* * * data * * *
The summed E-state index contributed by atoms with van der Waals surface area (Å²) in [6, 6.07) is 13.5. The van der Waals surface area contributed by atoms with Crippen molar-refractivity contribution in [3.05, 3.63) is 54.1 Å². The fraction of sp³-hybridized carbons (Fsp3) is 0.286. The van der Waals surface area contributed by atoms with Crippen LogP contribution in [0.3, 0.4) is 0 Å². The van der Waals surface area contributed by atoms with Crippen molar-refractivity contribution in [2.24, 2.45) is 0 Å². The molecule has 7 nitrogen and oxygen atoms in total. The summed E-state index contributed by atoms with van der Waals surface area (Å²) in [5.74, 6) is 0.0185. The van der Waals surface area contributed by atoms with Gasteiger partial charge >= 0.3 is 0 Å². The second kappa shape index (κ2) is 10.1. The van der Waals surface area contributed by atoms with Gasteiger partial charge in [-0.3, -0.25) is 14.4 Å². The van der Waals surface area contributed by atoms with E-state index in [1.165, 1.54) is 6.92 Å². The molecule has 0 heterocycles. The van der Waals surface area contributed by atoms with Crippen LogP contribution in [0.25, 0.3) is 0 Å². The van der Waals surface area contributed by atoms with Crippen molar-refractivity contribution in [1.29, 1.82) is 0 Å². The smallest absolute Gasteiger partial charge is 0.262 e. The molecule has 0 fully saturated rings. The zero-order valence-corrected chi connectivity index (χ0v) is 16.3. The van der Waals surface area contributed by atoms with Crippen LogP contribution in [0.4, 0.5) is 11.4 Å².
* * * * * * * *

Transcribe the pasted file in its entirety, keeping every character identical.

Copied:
The summed E-state index contributed by atoms with van der Waals surface area (Å²) in [6, 6.07) is 13.5. The van der Waals surface area contributed by atoms with Crippen molar-refractivity contribution in [3.05, 3.63) is 54.1 Å². The fraction of sp³-hybridized carbons (Fsp3) is 0.286. The van der Waals surface area contributed by atoms with Crippen LogP contribution in [0.3, 0.4) is 0 Å². The van der Waals surface area contributed by atoms with Crippen molar-refractivity contribution in [2.24, 2.45) is 0 Å². The molecule has 7 nitrogen and oxygen atoms in total. The summed E-state index contributed by atoms with van der Waals surface area (Å²) in [5.74, 6) is 0.0185. The van der Waals surface area contributed by atoms with Gasteiger partial charge >= 0.3 is 0 Å². The second kappa shape index (κ2) is 10.1. The van der Waals surface area contributed by atoms with Gasteiger partial charge in [-0.3, -0.25) is 14.4 Å². The van der Waals surface area contributed by atoms with E-state index in [1.165, 1.54) is 6.92 Å². The molecule has 0 heterocycles. The van der Waals surface area contributed by atoms with Crippen LogP contribution in [0.25, 0.3) is 0 Å². The van der Waals surface area contributed by atoms with Crippen molar-refractivity contribution in [1.29, 1.82) is 0 Å². The smallest absolute Gasteiger partial charge is 0.262 e. The molecule has 0 fully saturated rings. The zero-order valence-corrected chi connectivity index (χ0v) is 16.3. The van der Waals surface area contributed by atoms with Crippen LogP contribution in [0.4, 0.5) is 11.4 Å².